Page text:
• Farm the land as an active farmer for a minimum period of six years, You do not have to have a farm training qualification but you must farm for 50pc or more of your normal working time. If during the six-year period you decide to lease the land, relief will not be withdrawn, provided the lease/lessee satisfies the requirements for the relief for the remainder of the six-year period.
  • Be a qualified farmer, i.e., hold a Green Cert or equivalent (or acquire one within four years of the gift or inheritance date) and farm the land for a minimum period of six years. In this instance you are not required to farm the land for 50pc or more of your normal working time.
  • Lease the land to an active farmer or to a qualified farmer as defined above. The lease must be for a minimum period of six years and there can be a number of lessees if necessary provided each lessee satisfies the requirements. A lease can be to a company but the main shareholder must be a working director and must farm the agricultural property on behalf of the company.

The post transfer usage test in the case of Business Relief can be satisfied if the farm is taken over and farmed as a going concern for six years.

In this case the transferee does not have to be a qualified or full-time farmer but unlike Agricultural Relief he/she cannot lease out the land to a qualified or full-time during the six years.

It is important to note that this relief is only available where a person fails to qualify for Agricultural Relief.

Capital Gains Tax

Where a farm has been owned and farmed by the transferor for a period of ten consecutive years there will not be a liability to Capital Gains Tax in the case of a family transfer.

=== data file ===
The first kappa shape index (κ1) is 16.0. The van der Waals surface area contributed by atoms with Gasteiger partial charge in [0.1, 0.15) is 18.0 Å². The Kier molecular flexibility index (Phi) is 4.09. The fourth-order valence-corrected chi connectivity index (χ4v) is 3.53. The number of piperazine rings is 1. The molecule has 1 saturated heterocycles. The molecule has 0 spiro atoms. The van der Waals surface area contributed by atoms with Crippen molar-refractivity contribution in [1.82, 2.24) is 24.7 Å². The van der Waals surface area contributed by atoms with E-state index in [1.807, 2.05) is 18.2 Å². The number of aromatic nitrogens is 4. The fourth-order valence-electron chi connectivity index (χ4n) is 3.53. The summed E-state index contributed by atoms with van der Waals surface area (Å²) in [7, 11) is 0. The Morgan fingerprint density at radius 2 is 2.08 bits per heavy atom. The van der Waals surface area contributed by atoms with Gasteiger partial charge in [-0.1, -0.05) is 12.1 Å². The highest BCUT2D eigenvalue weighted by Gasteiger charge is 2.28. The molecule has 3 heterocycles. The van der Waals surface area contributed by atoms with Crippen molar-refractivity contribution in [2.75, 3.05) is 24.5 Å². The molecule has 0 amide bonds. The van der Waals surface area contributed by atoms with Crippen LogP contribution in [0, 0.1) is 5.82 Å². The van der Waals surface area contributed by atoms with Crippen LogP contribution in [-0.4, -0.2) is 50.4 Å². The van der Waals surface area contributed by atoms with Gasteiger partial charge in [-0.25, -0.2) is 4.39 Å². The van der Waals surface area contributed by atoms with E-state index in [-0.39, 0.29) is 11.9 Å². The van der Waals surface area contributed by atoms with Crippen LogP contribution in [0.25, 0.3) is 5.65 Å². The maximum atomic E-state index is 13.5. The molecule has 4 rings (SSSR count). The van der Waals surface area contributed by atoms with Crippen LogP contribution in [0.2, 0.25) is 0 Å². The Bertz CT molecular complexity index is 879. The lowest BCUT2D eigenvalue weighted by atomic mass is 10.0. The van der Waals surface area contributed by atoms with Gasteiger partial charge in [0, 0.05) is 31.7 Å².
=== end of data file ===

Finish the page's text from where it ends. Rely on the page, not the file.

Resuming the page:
Joint ownership between spouses where farm accounts are not being prepared as a partnership or where there is no evidence that one of the spouses was actively involved in the farm business could present a problem on this front.

Establishing that a de facto partnership existed may be a remedy or alternatively transferring the joint ownership share back to the farming spouse may be an option.

Stamp Duty

Young trained farmers under 35 will be entitled to an exemption from Stamp Duty provided that they farm the holding for more than 50pc of their normal working time for a period of five years.

This will exclude transferees who availed of Agricultural Relief by leasing out the farm to a full-time or qualified farmer or who themselves availed of the relief by virtue of the fact that are qualified farmers but are working more than 50pc of their normal working hours off the farm.

Income Tax

Income Tax will not generally be an issue for farmers who cease to trade because of handing on the farm.

However, farmers who have been on Income Averaging will need to seek advice from their accountant as to whether they should continue in averaging after entering the partnership as recently issued Revenue guidelines on this issue could be interpreted in a number of ways.

Martin O'Sullivan is the author of the ACA Farmers Handbook. He is a partner in O'Sullivan Malone and Company, accountants and registered auditors; website: